DrupalCon Amsterdam 2019 Recap

This year, Amsterdam, Netherlands celebrated its third time as a home city for the biggest European Drupal conference - DrupalCon. My overall experience was great and I am going to provide you with more insights in the next paragraphs below.

Monday mornings on DrupalCons are usually reserved for travelling to the host city, meeting Drupalers and visiting training opportunities. This time it was no exception. I spent the morning travelling to Amsterdam. After 2 hours of pleasant flight, I headed to the venue for check-in and straight to the Mentoring Orientation session. Since my main goal for this DrupalCon was to contribute by mentoring others, this was a first must-see session. We spent a good hour meeting other mentors and outlining plans for the week. The idea was to discuss how we can assist people who are interested in contributions. Mentoring process is one of key Drupal values & principles that we as a community strive to. Its goal is to encourage others to get involved and to help our community.

The other part of the day was reserved to catch up with people from the community and meet newcomers. In the evening, attendees could join the International Splash Awards 2019 event which announced the best Drupal projects in Europe in 2019 or participate in “Dinner with a stranger” organized by the Dutch Drupal community in a local karaoke bar.

State of Drupal

On Tuesday morning, attendees gathered in a big auditorium to see the first keynote at the conference. Drupal founder, Dries Buytaert held a talk about the State of Drupal. The presentation started by outlining the new features in the upcoming Drupal 8.8 release. This is one of the richest minor Drupal releases feature-wise. Here are some of the highlights of the upcoming Drupal 8.8 release:

  • Media Library module became stable in Core, it adds CKEditor integration

  • New modern looking experimental administration theme (Claro) with better accessibility features

  • Official support for creating Composer-based Drupal projects

  • Experimental support for Automatic updates

  • Improved JSON:API support, JSON:API Explorer, auto-generated documentation, performance improvements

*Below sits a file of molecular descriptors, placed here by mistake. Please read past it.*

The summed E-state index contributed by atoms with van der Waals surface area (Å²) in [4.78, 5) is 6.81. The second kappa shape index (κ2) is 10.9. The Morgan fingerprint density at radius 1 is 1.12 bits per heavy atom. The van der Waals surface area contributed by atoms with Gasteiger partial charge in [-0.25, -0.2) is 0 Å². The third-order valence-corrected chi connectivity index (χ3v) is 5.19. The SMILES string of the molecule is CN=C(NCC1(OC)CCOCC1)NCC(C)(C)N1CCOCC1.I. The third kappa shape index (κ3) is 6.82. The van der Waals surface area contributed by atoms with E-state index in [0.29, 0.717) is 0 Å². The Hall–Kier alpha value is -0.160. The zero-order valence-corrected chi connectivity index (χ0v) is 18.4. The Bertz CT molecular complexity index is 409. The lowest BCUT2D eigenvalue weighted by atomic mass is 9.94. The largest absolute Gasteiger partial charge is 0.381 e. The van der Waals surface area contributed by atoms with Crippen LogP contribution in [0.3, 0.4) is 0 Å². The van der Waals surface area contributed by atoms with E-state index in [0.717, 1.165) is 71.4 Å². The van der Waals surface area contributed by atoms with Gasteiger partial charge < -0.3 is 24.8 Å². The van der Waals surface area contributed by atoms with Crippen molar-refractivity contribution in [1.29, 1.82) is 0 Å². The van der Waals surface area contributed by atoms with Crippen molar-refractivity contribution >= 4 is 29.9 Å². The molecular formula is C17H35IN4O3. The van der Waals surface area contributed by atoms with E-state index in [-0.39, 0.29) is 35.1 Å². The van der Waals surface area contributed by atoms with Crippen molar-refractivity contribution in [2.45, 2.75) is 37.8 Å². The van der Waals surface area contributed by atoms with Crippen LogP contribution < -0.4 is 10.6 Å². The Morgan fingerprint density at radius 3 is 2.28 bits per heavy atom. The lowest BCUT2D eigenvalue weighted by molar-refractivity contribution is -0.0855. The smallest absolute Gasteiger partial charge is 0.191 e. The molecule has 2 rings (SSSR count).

The Drupal 8.8 release was built with various contributions coming from 641 individuals and 243 organizations with MD Systems as always being among the top contributors.

Drupal 8.8 contributors

Contributing organizations to Drupal 8.8 release

As the next major Drupal release (Drupal 9) is going to be released in June 2020, this was a perfect time to start thinking about new initiatives. Dries has proposed 4 tracks as possible directions where the contributions should go:

Track 1 - Do More with Less; The focus is on reducing costs and efforts when using Drupal. Effective tool support allows us to reduce operation costs with better automation. Some of the suggestions were to improve Configuration management, advance Automatic Updates, improve Composer support and better integrate with Symfony components.

Track 2 - Ease of Use; the session presented a Content Management System User Experience study which compares Drupal, Wordpress, SiteCore, Adobe Experience Manager by five criteria. The criteria were Modern/Outdated, Premium/Basic, Empowering/Constraining, Clear/Confusing, Would recommend/Would not recommend. The study shows that beginner users evaluate Drupal as a confusing and not recommendable CMS while the same metric drastically changes with advanced users. In relation to the results of the study, Dries has proposed to prioritize improving the beginners' experience with Drupal. Besides improving the current system, one of the interesting new ideas was to introduce the paid marketplace of themes similar to Wordpress Marketplace. It is important to mention that our company has been focusing on this topic for the past 3 years with many contributions that went into Drupal Core and Paragraphs.